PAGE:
Rahman and colleagues (Rahman et al., 1999) found a dissociation between executive functions in patients with bvFTD, with a decision-making deficit, while spatial working memory and programming were preserved. Results that other more recent studies also seem to confirm. In particular Vijverberg and collaborators (Vijverberg et al., 2017), in the comparison of the neuropsychological profile in bvFTD and the most common psychiatric disorders, showed a significant deficit in verbal fluency tasks (especially for animal names) and better results in attention , working memory and verbal memory compared to the group of schizophrenic subjects or with bipolar disorder.
Advertising message Another study (Ranasinghe et al., 2016) found different patterns of cognitive impairment in the different stages of bvFTD. In particular, it was observed that in the early stages of the disease neuropsychiatric disorders, insensitivity to errors, slow response times, naming deficits are more evident, while memory, attention and naming of the affective states of others are preserved. Gradually the decline extends to free re-enactment, shifting, visuospatial skills, semantic fluency, denomination of emotions, calculation and syntactic understanding. From the meta-analysis carried out in the study emerges an inhibitory control capacity below the average (z = -1.4 / -1.6) but not as compromised as would be expected given the characteristics of the disorder.
Related to inhibitory control, disinhibition is the most striking sign of bvFTD. A large role in cognitive control systems is played by the orbitofrontal cortex (OFC), which can be defined as a connecting station in the frontal cortex, because it has an inhibitory role in relation to the limbic cortex. OFC also plays a critical role in behavior modification in relation to rewards and punishments. OFC dysfunction is commonly associated with disinhibition and emotional lability, which can also manifest with impulsiveness (reckless driving, gambling, substance abuse, compulsive buying, criminal behavior, binge eating) (Christidi et al., 2018).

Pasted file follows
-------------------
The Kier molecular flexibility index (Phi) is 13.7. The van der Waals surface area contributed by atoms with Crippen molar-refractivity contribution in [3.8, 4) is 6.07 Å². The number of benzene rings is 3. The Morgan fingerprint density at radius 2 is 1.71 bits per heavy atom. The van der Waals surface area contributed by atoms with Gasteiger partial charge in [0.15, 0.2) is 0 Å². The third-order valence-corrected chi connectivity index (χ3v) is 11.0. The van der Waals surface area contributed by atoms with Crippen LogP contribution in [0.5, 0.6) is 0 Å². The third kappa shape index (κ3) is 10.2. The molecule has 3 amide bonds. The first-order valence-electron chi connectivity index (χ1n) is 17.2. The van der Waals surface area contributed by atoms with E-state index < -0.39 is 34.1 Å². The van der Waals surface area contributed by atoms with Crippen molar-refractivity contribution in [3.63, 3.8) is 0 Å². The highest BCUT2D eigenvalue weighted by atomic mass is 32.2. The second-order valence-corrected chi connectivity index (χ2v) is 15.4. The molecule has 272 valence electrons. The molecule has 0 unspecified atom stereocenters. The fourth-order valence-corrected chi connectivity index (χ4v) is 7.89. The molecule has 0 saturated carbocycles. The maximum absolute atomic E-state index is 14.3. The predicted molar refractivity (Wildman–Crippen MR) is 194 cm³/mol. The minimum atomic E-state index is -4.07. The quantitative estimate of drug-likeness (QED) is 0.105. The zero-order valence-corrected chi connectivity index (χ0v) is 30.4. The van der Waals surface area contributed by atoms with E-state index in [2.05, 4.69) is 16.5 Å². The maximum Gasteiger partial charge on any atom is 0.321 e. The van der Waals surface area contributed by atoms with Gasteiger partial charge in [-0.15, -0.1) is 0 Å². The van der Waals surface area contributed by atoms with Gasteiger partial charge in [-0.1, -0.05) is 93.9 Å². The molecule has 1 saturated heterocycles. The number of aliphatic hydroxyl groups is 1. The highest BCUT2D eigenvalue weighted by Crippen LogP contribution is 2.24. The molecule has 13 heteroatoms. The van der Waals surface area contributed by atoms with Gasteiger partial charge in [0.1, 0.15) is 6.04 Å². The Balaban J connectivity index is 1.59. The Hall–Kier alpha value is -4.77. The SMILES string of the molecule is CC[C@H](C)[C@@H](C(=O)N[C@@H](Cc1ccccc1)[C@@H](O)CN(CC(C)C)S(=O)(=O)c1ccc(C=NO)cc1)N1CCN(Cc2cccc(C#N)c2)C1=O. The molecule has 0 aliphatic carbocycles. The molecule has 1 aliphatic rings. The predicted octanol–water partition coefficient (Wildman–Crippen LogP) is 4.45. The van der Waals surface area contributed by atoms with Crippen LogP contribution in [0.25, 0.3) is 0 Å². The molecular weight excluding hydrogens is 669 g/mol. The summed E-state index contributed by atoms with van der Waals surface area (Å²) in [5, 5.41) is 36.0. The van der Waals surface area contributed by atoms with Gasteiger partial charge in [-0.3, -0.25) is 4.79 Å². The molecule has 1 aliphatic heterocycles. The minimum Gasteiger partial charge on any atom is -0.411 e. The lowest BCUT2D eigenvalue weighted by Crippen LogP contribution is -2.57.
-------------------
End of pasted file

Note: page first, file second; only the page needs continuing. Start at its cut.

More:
Instead, it appears that fronto-subcortical dysfunction may be responsible for repetitive (ritualistic and compulsive) movements and stereotyped verbal expressiveness.
Neurochemical dysfunctions also seem to play a fundamental role in the etiology of bvFTD disorders. In particular, a decrease in the density of serotonergic and dopaminergic neurons is observed, while the noradrenergic and cholinergic pathways are preserved. There has been documented a loss of up to 40% of serotonergic neurons in the Rafe nuclei and a dysfunctionality of the 5HT1 and 5HT2A receptors in the fronto-orbital, cingulate, medial frontal and temporal regions. A loss of glutamatergic and GABAergic neurons has been observed, but the functional consequence of this loss is still unclear, in part due to the complexity of the interaction dynamics between glutamatergic and GABAergic neurons in cortical circuits (Murley et al., 2018; Hughes et al., 2015).
In the current state of research, bvFTD appears to reflect a multi-domain neuropsychological deficit profile related to general cortical and subcortical dysfunction. The detection of the picture is made even more complex by the heterogeneity of the clinical signs in the onset phases, which may appear similar to those observed in a psychotic disorder. In addition, the structural brain changes, evident in the advanced stages of the syndrome, may not be documented until a few years after the onset of symptoms. For the purpose of early detection of bvFTD, the literature agrees with recommending an assessment that takes into account clinical signs, behavioral and psychological symptoms, as well as a measure of neuropsychological performance.